According to the director general, the plant’s current stockpiles of raw materials and fuel will be exhausted in only about nine days, and after that the enterprise will have to switch to using expensive natural gas to maintain the temperatures of its coking ovens. If the temperature of the ovens falls below 700 degrees Celsius (their operating temperature is 1,100 degrees), the ovens could suffer irreparable damage when fired up again, and the plant will be impossible to restart.

Once the Avdiyivka coke plant is stopped, the Azovstal and the Ilyich Steel and Iron Works, the two giant metalworks industries in Mariupol, as well as the city’s cargo port, would also shut down in days, a senior manager at Metinvest, Yuriy Zinchenko, said on Feb. 26. He said up to 120,000 people would lose their jobs in Mariupol alone.

According to Dmytro Solohub, the deputy head of the National Bank of Ukraine, the consequent slump in steel production in the Donbas would cost the country $2 billion in foreign currency revenues, given that the metallurgical industry still accounts for up to 40 percent of the nation’s exports.

Oleksander Kalenkov, the head of Ukraine’s biggest steel industry association Ukrmetalyrgprom, is even more pessimistic. During a government meeting hosted by Prime Minister Volodymyr Groysman on Feb. 28, he estimated the probable losses at least $3.5 billion in 2017, calling the blockade effect “a catastrophe”.

And there are local effects from the disruption of the industry as well. The production cutbacks mean that the salaries at the plant will soon be halved for all 4,000 workers. Besides, the city’s centralized heating system depends completely on thermal power from the plant. At the height of the fighting, with the plant facing shutdown, Avdiyivka was repeatedly on the brink of being left without heating, even as temperatures plunged to -20 degrees Celsius. Magomedov, who even in his own office always wears red-and-gray work clothes like the other plant workers, says the plant might even shut down for good if conditions don’t improve.

Building a wall

Apart from the blockade on the Ukrainian-controlled side of the front line, the self-proclaimed authorities in the occupied territories are prohibiting Metinvest from repairing all of the electricity wires getting to the coke plant.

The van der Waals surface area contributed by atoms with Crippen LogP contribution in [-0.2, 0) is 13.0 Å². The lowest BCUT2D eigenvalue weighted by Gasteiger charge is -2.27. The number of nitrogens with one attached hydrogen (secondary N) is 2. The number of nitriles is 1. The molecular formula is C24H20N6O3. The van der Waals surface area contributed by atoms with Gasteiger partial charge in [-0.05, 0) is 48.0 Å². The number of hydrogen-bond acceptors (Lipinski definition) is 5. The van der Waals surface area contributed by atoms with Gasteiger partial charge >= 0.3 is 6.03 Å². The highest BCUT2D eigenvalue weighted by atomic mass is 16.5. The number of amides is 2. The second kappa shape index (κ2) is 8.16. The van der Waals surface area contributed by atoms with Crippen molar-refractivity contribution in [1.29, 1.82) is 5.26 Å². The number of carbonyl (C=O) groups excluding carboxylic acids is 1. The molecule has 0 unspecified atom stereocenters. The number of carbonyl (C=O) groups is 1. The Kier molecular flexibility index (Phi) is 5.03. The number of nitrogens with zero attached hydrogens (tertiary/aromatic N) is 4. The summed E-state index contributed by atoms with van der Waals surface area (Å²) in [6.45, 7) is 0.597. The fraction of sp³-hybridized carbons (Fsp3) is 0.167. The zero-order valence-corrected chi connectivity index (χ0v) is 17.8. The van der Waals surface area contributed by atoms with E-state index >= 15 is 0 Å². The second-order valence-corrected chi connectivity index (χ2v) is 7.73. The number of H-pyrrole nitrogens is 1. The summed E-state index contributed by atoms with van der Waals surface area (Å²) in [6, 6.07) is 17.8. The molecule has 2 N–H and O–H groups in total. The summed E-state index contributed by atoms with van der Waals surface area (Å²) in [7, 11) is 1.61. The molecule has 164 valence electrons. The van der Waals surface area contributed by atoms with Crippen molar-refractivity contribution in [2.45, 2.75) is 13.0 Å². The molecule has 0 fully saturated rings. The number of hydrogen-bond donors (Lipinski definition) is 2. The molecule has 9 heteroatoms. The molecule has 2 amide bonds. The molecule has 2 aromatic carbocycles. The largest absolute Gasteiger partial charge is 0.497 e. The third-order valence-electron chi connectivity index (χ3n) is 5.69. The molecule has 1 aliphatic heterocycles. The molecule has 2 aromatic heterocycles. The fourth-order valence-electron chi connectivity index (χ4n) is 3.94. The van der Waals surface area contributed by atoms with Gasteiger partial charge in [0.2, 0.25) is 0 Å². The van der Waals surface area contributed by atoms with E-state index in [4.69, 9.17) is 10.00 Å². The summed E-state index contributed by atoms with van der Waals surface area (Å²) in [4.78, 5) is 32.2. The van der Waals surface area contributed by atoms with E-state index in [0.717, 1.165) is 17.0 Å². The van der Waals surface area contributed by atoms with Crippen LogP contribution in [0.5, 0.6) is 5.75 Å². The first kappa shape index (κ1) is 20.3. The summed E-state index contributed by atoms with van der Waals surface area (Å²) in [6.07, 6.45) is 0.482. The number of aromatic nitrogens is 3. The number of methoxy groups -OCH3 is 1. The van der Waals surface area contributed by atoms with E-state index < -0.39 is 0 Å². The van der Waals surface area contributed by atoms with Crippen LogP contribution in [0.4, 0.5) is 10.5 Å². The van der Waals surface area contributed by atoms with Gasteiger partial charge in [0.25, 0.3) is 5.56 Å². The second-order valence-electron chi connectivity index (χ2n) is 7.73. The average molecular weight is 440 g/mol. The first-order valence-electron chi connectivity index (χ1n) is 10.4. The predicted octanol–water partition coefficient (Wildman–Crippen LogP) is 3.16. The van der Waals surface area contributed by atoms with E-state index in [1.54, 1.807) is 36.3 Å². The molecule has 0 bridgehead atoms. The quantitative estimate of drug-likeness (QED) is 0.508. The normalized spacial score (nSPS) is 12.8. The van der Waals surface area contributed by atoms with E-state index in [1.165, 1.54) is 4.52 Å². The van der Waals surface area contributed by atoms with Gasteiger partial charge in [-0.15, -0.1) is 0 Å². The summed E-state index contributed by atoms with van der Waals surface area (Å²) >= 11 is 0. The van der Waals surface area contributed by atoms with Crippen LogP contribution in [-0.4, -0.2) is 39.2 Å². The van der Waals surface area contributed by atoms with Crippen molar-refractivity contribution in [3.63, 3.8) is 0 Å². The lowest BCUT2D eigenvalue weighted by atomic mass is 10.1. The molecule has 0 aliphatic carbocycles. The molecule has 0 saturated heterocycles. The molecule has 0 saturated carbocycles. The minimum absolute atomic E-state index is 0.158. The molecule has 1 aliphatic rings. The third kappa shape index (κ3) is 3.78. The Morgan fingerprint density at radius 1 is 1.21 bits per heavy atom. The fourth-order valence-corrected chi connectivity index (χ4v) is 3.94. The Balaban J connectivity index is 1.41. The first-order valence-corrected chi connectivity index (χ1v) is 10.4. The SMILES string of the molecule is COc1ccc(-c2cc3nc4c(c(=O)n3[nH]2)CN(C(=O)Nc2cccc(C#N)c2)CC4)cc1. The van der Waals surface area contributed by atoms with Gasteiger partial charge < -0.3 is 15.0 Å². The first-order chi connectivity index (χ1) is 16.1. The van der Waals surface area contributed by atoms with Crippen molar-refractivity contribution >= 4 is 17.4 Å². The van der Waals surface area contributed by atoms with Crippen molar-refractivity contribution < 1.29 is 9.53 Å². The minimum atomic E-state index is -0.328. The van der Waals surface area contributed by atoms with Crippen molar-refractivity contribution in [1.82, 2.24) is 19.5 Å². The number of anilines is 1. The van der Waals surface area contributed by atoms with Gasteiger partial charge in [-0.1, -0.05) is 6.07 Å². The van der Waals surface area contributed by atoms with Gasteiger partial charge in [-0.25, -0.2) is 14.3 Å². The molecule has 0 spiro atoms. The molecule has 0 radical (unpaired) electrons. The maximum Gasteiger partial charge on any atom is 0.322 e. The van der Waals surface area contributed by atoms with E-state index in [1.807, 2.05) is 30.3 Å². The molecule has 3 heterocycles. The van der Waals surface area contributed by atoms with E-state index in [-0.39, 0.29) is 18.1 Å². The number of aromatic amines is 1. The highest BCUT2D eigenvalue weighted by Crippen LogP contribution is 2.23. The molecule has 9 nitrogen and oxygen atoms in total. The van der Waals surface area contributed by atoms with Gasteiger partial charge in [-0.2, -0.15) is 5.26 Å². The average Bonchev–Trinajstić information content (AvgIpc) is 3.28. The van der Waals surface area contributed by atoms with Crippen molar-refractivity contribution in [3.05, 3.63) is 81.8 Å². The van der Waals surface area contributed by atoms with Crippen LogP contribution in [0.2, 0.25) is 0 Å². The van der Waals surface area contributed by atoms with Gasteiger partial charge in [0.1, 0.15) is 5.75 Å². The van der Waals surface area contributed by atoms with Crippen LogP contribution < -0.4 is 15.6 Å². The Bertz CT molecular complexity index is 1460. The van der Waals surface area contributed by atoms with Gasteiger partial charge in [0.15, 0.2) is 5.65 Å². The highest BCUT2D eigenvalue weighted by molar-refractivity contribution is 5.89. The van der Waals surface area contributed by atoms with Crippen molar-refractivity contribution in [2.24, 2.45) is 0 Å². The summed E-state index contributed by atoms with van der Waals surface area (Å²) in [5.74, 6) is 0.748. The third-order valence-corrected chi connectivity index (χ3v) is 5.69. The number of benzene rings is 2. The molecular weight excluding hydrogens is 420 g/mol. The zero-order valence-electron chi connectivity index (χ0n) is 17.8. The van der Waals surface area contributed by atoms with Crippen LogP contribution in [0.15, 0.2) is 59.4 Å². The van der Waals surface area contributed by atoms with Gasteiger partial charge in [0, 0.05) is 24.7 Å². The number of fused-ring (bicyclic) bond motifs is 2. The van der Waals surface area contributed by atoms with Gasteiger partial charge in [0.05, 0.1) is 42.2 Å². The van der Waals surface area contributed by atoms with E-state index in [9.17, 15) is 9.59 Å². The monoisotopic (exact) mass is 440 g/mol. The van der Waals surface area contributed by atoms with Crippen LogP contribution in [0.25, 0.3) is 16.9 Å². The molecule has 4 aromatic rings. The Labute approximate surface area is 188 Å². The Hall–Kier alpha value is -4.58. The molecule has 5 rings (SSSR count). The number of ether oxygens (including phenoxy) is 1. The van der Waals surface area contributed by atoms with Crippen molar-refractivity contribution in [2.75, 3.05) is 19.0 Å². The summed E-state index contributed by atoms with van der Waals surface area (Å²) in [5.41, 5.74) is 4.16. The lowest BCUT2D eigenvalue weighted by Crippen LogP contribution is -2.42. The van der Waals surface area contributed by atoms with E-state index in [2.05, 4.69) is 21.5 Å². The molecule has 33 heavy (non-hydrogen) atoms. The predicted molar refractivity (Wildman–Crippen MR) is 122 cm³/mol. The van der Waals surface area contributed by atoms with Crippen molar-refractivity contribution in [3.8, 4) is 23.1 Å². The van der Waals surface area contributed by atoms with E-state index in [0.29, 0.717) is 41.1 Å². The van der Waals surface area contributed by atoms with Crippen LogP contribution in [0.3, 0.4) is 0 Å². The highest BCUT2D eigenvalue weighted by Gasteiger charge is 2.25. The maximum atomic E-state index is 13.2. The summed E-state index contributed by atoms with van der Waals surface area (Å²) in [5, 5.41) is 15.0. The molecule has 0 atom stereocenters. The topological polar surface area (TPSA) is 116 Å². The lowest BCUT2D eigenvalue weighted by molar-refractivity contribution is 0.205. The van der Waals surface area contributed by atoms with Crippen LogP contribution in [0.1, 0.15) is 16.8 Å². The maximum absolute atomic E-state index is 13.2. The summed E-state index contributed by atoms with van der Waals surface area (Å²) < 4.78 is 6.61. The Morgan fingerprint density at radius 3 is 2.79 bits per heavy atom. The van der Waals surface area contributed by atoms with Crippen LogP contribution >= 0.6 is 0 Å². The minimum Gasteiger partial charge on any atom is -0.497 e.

“We’re now facing two blockades – Ukrainian activists are blocking raw materials, and the separatists are preventing energy supplies,” Magomedov says.

“I sometimes wonder if they all are acting in some coordinated plan to suffocate us.”

However, Magomedov also lays the blame on the Ukrainian presidential administration and the government. They have not offered a strategy either to develop the country’s economy, or come up with specific policies on the Donbas, he says.

“First we need to decide if we really want to bring the occupied Donbas back to Ukraine,” Magomedov says. “If we do, we must not abandon the millions of people living there, leaving them without jobs and any hope for a future in Ukraine. The nation has been at war for almost three years – why isn’t there a decent law on connections with the occupied zones?”

“Just now this blockade, and the government’s reaction to it, makes it look as if we’re building a concrete wall segregating our own land from us. We’ve already lost Crimea, and we’re deliberately cutting part of the Donbas off.

“What region will be next to be cut off in the same way?”

Found a spelling error? Let us know – highlight it and press Ctrl + Enter.


Add comment

Sorry, you must be logged in to post a comment.

Very difficult times for the workers and others who depend on these businesses. It is also very difficult from a national leadership viewpoint. But the article is right on, Ukraine's leaders need to lead, to develop plans to deal with these issues and to work the plan. Leaders need to stop following and demonstrate leadership. I am not sure how long the nation can WAIT!!! Time is running out! Time is like water in many ways, one cannot hold either back and leakage easily occurs. Making wise use of the time Ukraine has is the right thing to do. But who is willing to do the Right Thing these days?

More Galleries

Add a picture
Choose file
Add a quote

Are you sure you want to delete your comment?


Are you sure you want to delete all user's comments?


Are you sure you want to unapprove user's comment?


Are you sure you want to move to spam user's comment?


Are you sure you want to move to trash user's comment?

Spelling error report

The following text will be sent to our editors: